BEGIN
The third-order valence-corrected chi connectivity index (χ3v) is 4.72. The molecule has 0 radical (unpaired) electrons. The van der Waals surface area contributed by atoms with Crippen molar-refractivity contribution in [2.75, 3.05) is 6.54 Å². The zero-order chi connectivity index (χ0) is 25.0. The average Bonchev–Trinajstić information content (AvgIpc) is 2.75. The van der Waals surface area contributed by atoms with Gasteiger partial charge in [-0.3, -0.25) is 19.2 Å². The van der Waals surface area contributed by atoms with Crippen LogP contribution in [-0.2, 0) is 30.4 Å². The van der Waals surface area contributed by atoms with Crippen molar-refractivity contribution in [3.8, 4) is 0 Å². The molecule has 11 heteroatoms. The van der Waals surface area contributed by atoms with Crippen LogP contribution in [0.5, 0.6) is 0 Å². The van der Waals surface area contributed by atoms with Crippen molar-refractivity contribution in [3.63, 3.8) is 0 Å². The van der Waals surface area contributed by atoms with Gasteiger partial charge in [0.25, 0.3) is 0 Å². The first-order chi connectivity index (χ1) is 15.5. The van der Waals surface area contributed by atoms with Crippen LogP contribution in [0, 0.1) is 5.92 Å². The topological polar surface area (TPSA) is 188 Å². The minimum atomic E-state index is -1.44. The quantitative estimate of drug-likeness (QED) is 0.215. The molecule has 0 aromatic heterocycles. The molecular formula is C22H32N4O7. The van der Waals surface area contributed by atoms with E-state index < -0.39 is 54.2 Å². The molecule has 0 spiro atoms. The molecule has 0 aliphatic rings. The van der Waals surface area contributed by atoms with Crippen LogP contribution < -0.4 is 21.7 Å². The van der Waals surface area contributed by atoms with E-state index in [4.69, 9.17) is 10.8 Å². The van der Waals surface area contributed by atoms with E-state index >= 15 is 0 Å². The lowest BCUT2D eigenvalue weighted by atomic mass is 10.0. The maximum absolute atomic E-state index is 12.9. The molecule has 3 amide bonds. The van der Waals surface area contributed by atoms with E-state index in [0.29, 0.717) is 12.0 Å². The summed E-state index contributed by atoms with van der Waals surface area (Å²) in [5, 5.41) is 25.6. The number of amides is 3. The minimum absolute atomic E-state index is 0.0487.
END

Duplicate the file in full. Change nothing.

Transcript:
The third-order valence-corrected chi connectivity index (χ3v) is 4.72. The molecule has 0 radical (unpaired) electrons. The van der Waals surface area contributed by atoms with Crippen molar-refractivity contribution in [2.75, 3.05) is 6.54 Å². The zero-order chi connectivity index (χ0) is 25.0. The average Bonchev–Trinajstić information content (AvgIpc) is 2.75. The van der Waals surface area contributed by atoms with Gasteiger partial charge in [-0.3, -0.25) is 19.2 Å². The van der Waals surface area contributed by atoms with Crippen LogP contribution in [-0.2, 0) is 30.4 Å². The van der Waals surface area contributed by atoms with Crippen molar-refractivity contribution in [3.8, 4) is 0 Å². The molecule has 11 heteroatoms. The van der Waals surface area contributed by atoms with Crippen LogP contribution in [0.5, 0.6) is 0 Å². The van der Waals surface area contributed by atoms with Crippen molar-refractivity contribution in [3.63, 3.8) is 0 Å². The van der Waals surface area contributed by atoms with Gasteiger partial charge in [0.25, 0.3) is 0 Å². The first-order chi connectivity index (χ1) is 15.5. The van der Waals surface area contributed by atoms with Crippen LogP contribution in [0, 0.1) is 5.92 Å². The topological polar surface area (TPSA) is 188 Å². The minimum atomic E-state index is -1.44. The quantitative estimate of drug-likeness (QED) is 0.215. The molecule has 0 aromatic heterocycles. The molecular formula is C22H32N4O7. The van der Waals surface area contributed by atoms with E-state index < -0.39 is 54.2 Å². The molecule has 0 spiro atoms. The molecule has 0 aliphatic rings. The van der Waals surface area contributed by atoms with Crippen LogP contribution < -0.4 is 21.7 Å². The van der Waals surface area contributed by atoms with E-state index in [4.69, 9.17) is 10.8 Å². The van der Waals surface area contributed by atoms with E-state index >= 15 is 0 Å². The lowest BCUT2D eigenvalue weighted by atomic mass is 10.0. The maximum absolute atomic E-state index is 12.9. The molecule has 3 amide bonds. The van der Waals surface area contributed by atoms with E-state index in [0.29, 0.717) is 12.0 Å². The summed E-state index contributed by atoms with van der Waals surface area (Å²) in [5, 5.41) is 25.6. The number of amides is 3. The minimum absolute atomic E-state index is 0.0487.